In an effort to combat rising inflation, the South Korean Government has announced several temporary measures to lower prices of staple goods, including beef.
President Yoon Suk-Yeol announced tariffs would be suspended for 100,000 tonnes of imported beef, starting July 20 and running until the end of 2022.
MLA Business Analyst Tim Jackson said inflation was currently sitting around 6% in South Korea and the Won had been trending down against the US Dollar.
“As a major importer of energy, raw materials and food staples, weaker exchange rates and high fuel prices have led to price increases and squeezed discretionary income,” he said.
“These moves from the South Korean Government are designed to lower prices and maintain confidence among consumers.
“Australia currently faces a 16% tariff on exports to South Korea, while the United States faces a 10.6% tariff. Other exporters, including the Mercosur trade block of South American exporters, face a 40% tariff.”
Mr Jackson said Korea was Australia’s second largest beef export market in 2021, receiving 178,931 tonnes.
“In an otherwise slow year for Australian exports, Korean exports grew by 5%, with particular growth seen in chilled product,” he said.
“South Korea’s main suppliers are the United States and Australia. The US exported 250,000 tonnes, around 53% of the total, while Australian imports made up 38% of the total. The remainder was mostly made up by New Zealand, Canada and Mexico, while South American producers were virtual nonentities in the market.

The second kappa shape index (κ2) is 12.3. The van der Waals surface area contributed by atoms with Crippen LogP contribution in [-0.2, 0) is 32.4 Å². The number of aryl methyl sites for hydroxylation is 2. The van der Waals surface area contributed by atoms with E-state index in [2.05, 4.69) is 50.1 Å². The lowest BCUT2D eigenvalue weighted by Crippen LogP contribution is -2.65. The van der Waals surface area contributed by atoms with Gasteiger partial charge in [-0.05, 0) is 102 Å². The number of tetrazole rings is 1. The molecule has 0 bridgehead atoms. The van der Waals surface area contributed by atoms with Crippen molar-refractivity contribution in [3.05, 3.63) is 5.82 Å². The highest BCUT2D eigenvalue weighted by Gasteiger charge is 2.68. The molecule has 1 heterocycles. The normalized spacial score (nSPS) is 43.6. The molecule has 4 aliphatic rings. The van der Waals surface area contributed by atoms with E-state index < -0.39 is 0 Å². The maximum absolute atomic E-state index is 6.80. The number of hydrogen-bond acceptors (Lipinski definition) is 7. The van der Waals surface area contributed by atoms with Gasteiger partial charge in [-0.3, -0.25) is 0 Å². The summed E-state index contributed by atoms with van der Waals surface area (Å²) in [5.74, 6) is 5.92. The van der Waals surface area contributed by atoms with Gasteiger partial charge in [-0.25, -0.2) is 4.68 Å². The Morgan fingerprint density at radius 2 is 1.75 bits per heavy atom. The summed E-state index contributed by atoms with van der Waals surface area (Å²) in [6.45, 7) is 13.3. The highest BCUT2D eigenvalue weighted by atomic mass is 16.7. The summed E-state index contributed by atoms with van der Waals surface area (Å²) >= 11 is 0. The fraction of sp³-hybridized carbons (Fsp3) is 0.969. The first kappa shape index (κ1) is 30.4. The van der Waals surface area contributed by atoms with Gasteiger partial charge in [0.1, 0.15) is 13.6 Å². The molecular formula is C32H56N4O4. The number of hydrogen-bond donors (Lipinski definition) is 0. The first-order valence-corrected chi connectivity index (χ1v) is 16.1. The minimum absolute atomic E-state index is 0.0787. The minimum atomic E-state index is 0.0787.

“As the US currently faces lower tariff rates than Australia, this tariff pause offers an outsized opportunity for Australian exporters.”
Mr Jackson said, according to MLA’s Global Consumer Tracker, South Korean consumers have a taste for fattier, grainfed product, which drives demand for Australian and American product over leaner, cheaper South American beef.
“This comes as other countries have taken similar steps to restrain prices recently. Mexico has reduced its beef import tariff to zero through to the end of 2022, while Taiwan has extended tariff reduction from NT$10 to NT$5/kg for countries with ‘most favoured nation’ trading status, including Australia,” he said.
“While details are yet to be announced regarding the specific structure and roll-out of the scheme from the South Korean Government, it represents a considerable opportunity for Australian exporters in a large, high value market we already compete strongly in.”